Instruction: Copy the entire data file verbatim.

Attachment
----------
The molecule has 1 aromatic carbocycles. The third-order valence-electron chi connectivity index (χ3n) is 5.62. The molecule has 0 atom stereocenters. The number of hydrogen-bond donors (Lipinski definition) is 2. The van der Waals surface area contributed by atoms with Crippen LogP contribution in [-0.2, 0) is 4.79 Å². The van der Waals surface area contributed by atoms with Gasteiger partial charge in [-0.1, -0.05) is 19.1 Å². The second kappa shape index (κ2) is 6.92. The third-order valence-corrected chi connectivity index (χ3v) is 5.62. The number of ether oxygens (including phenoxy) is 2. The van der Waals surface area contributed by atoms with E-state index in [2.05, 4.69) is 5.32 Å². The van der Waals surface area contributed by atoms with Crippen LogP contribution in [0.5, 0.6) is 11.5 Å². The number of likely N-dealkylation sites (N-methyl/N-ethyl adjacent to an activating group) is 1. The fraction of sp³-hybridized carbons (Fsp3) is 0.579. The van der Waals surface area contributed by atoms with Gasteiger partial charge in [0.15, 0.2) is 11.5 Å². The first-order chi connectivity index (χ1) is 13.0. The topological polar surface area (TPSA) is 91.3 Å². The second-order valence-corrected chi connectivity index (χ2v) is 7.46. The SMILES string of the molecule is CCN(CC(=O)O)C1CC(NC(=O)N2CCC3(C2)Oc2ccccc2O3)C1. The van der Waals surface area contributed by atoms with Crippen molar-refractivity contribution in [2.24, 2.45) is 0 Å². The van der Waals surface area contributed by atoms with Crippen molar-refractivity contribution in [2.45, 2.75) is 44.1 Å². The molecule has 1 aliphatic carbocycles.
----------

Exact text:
The molecule has 1 aromatic carbocycles. The third-order valence-electron chi connectivity index (χ3n) is 5.62. The molecule has 0 atom stereocenters. The number of hydrogen-bond donors (Lipinski definition) is 2. The van der Waals surface area contributed by atoms with Crippen LogP contribution in [-0.2, 0) is 4.79 Å². The van der Waals surface area contributed by atoms with Gasteiger partial charge in [-0.1, -0.05) is 19.1 Å². The second kappa shape index (κ2) is 6.92. The third-order valence-corrected chi connectivity index (χ3v) is 5.62. The number of ether oxygens (including phenoxy) is 2. The van der Waals surface area contributed by atoms with E-state index in [2.05, 4.69) is 5.32 Å². The van der Waals surface area contributed by atoms with Crippen LogP contribution in [0.5, 0.6) is 11.5 Å². The number of likely N-dealkylation sites (N-methyl/N-ethyl adjacent to an activating group) is 1. The fraction of sp³-hybridized carbons (Fsp3) is 0.579. The van der Waals surface area contributed by atoms with Gasteiger partial charge in [0.15, 0.2) is 11.5 Å². The first-order chi connectivity index (χ1) is 13.0. The topological polar surface area (TPSA) is 91.3 Å². The second-order valence-corrected chi connectivity index (χ2v) is 7.46. The SMILES string of the molecule is CCN(CC(=O)O)C1CC(NC(=O)N2CCC3(C2)Oc2ccccc2O3)C1. The van der Waals surface area contributed by atoms with Crippen molar-refractivity contribution in [2.24, 2.45) is 0 Å². The van der Waals surface area contributed by atoms with Crippen molar-refractivity contribution in [2.45, 2.75) is 44.1 Å². The molecule has 1 aliphatic carbocycles.